Mum is typing... typing... typing... And after an eternity: Ping! Mum has sent a thumbs up or a crab emoji to the entire family group chat.
Messenger services such as WhatsApp and Threema have created ways for families to keep in touch, even across long distances. But the way different generations use these services to communicate can create funny – or infuriating – results.
Family group chats can be a way to stay in touch with long-distance relatives you’d otherwise only encounter during the holidays or at Grandma’s 90th birthday. But others are annoyed by the constant pings from large group chats. Here are a few rules of thumb to ensure harmony in your family group chat:
Acknowledge the differences
The youngest generations, who have grown up with smartphones, are likely much faster at typing than the silver surfers who got their first phones at 50. Autocorrect can be a blessing and a curse – it’s best to take any smartphone message with a grain of salt.
There are also going to be generational differences between how emojis are interpreted. Your grandpa’s use of an eggplant emoji is likely much more literal than how your younger cousin uses it.
Pay attention to the pace
Some family group chats are super-active, with everybody sharing photos of their vacations, their kids or even their meals. But if you find that you send more photos than anyone else, it might be time to tap the brakes a bit. And let’s proclaim the days of forwarding chain letters officially over. If you’d be annoyed to see something in your email, don’t put it in a group chat.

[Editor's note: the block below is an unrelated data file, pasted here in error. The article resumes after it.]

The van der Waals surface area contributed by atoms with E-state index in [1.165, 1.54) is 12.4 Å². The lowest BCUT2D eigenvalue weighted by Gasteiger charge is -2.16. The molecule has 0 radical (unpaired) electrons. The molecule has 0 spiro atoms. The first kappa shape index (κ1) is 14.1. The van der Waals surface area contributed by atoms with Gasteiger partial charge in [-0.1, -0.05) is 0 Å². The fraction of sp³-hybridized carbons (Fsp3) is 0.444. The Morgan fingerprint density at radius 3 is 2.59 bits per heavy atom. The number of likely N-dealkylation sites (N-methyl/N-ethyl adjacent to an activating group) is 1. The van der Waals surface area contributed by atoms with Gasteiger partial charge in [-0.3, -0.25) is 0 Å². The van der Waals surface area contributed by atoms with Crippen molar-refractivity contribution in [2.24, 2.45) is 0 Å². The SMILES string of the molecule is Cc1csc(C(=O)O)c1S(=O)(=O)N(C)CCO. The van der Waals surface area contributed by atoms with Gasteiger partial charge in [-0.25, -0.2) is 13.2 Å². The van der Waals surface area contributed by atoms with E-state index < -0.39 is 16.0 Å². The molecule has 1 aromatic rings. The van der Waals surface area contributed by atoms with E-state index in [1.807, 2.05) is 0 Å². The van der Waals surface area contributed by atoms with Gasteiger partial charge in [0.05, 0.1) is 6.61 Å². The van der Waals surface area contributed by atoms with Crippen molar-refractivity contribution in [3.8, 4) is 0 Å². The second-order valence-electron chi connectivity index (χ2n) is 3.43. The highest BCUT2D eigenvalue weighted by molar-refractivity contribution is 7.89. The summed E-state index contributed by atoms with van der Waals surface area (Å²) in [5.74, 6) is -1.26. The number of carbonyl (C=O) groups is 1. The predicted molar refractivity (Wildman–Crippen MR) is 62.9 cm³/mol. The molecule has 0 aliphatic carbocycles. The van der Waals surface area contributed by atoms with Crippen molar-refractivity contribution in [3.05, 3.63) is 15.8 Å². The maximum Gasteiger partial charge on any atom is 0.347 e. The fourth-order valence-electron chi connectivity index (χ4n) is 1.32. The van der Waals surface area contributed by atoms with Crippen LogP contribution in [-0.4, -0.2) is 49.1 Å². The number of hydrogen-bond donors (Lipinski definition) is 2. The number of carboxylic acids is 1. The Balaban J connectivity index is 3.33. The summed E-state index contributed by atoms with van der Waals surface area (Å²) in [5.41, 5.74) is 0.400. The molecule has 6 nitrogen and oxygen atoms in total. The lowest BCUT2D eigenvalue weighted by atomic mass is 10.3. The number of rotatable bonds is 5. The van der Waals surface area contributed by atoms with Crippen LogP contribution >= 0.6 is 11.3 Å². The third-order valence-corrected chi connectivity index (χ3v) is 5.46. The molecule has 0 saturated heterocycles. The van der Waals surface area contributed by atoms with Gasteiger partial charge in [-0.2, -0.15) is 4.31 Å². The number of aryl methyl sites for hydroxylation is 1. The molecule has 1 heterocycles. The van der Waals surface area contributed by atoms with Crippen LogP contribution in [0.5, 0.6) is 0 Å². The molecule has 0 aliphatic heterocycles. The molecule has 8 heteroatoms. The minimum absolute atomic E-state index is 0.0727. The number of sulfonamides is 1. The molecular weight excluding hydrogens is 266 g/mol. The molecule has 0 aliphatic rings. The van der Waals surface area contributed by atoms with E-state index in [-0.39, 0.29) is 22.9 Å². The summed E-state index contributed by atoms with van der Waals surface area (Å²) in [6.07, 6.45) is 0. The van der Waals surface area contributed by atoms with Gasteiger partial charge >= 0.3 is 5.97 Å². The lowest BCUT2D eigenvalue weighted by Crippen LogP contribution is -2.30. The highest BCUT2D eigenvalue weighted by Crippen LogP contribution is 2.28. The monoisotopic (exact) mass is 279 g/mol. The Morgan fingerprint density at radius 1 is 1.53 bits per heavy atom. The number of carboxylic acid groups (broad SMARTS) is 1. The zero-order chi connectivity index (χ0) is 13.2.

Fine-tune your notifications
Once a group chat reaches a certain size, you’re likely to get many notifications over the course of a day. Turning off sounds for the messaging service or muting notifications for a specific group is a good solution to avoid being overloaded with family messages.
Let the conversation continue IRL
Using a messaging service to keep in touch with family, especially with those you don’t see very often, is great. But it’s still no substitute for meeting in real life (IRL) and sharing spaces together.”It’s proven to be good to be in the same room with people and actually touch them, ” says media psychologist Tobias Dienlin of the University of Hohenheim in Germany. “The body reacts much differently than to digital communication.”
Difficult conversations are especially better offline: There’s a higher risk for misunderstanding when using messenger services, because you miss out on information from body language and tone.
Remarks don’t always stay in the group chat
Earlier this year, a court in Germany made it clear that family chats are not always a joke. A man filed a lawsuit against his mother-in-law arguing that she should not be allowed to claim in a family WhatsApp group that he had mistreated his son.
The court did not agree.
“Within close family circles, there is no protected space, which makes it possible to express oneself freely without having to fear legal proceedings.”
In plain English: In family group chats, the fur can fly. – dpa/Marco Krefting
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